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Three Plays Paperback – November 1, 1990
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Original Language: Spanish --This text refers to an alternate Paperback edition.
About the Author
Mario Vargas Llosa is Peru's foremost author and the winner of the 2010 Nobel Prize in Literature. In 1994 he was awarded the Cervantes Prize, the Spanish-speaking world's most distinguished literary honor, and in 1995 he won the Jerusalem Prize. His many distinguished works include The Storyteller, The Feast of the Goat, Aunt Julia and the Scriptwriter, Death in the Andes, In Praise of the Stepmother, The Bad Girl, Conversation in the Cathedral, The Way to Paradise, and The War of the End of the World. He lives in London.
More About the Author
A man of politics as well as literature, Vargas Llosa served as president of PEN International from 1977 to 1979, and headed the government commission to investigate the massacre of eight journalists in the Peruvian Andes in 1983.
Vargas Llosa has produced critical studies of García Márquez, Flaubert, Sartre, and Camus, and has written extensively on the roots of contemporary fiction. For his own work, he has received virtually every important international literary award. Vargas Llosa's works include The Green House (1968) and Conversation in the Cathedral (1975), about which Suzanne Jill Levine for The New York Times Book Review said: "With an ambition worthy of such masters of the 19th-century novel as Balzac, Dickens and Galdós, but with a technical skill that brings him closer to the heirs of Flaubert and Henry James . . . Mario Vargas Llosa has [created] one of the largest narrative efforts in contemporary Latin American letters." In 1982, Farrar, Straus and Giroux published Aunt Julia and the Scriptwriter to broad critical acclaim. In 1984, FSG published the bestselling The War of the End of the World, winner of the Ritz Paris Hemingway Award. The Real Life of Alejandro Mayta was published in 1986. The Perpetual Orgy, Vargas Llosa's study of Flaubert and Madame Bovary, appeared in the winter of 1986, and a mystery, Who Killed Palomino Molero?, the year after. The Storyteller, a novel, was published to great acclaim in 1989. In 1990, FSG published In Praise of the Stepmother, also a bestseller. Of that novel, Dan Cryer wrote: "Mario Vargas Llosa is a writer of promethean authority, making outstanding fiction in whatever direction he turns" (Newsday).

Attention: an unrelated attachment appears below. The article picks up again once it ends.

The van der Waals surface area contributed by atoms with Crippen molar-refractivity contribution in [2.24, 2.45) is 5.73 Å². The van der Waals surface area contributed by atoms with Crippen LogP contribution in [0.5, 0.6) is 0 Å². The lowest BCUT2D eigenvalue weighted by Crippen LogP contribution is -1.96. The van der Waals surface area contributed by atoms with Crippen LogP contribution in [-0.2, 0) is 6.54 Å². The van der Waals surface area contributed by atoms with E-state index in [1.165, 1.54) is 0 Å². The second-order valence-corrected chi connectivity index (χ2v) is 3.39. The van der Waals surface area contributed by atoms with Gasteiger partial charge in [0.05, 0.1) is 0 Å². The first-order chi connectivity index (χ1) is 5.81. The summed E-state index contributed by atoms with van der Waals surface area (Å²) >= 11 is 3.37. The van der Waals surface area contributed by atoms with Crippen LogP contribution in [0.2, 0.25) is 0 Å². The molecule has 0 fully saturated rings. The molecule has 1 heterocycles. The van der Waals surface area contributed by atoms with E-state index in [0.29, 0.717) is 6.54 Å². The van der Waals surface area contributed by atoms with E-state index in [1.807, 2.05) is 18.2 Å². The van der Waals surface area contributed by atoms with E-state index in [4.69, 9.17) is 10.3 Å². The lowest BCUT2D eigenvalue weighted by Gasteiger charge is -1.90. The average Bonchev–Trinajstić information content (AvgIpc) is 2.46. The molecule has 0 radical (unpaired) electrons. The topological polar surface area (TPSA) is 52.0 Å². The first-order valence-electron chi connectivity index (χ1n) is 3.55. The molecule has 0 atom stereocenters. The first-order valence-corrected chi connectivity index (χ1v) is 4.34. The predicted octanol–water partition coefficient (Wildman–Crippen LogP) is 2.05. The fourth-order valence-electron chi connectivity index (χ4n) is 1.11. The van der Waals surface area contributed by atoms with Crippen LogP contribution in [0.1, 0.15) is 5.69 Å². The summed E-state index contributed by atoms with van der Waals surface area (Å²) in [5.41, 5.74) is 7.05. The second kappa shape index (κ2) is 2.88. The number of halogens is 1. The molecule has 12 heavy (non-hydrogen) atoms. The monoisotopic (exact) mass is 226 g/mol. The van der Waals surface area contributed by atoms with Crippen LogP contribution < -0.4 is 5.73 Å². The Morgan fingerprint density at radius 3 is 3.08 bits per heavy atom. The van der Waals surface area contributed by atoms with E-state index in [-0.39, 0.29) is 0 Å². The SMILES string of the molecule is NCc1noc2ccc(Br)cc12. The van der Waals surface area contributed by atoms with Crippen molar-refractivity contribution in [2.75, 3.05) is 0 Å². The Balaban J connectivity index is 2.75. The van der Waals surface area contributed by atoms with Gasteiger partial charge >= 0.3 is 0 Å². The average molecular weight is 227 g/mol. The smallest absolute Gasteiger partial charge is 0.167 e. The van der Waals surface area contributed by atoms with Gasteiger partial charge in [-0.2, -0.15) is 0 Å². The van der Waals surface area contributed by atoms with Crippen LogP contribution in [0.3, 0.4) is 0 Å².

In 1990, Vargas Llosa ran for the presidency of his native Peru. In 1994, FSG published his memoir, A Fish in the Water, in which he recorded his campaign experience. In 1994, Vargas Llosa was awarded the Cervantes Prize, the Spanish-speaking world's most distinguished literary honor, and, in 1995, the Jerusalem Prize, which is awarded to writers whose work expresses the idea of the freedom of the individual in society. In 1996, Death in the Andes, Vargas Llosa's next novel, was published to wide acclaim. Making Waves, a collection of his literary and political essays, was published in 1997; The Notebooks of Don Rigoberto, a novel, was published in 1998; The Feast of the Goat, which sold more than 400,000 copies in Spanish-language, was published in English in 2001; The Language of Passion, his most recent collection of nonfiction essays on politics and culture, was published by FSG in June 2003. The Way to Paradise, a novel, was published in November 2003; The Bad Girl, a novel, was published in the U.S. by FSG in October, 2007. His most recent novel, El Sueño del Celta, will be published in 2011 or 2012. Two works of nonfiction are planned for the near future as well.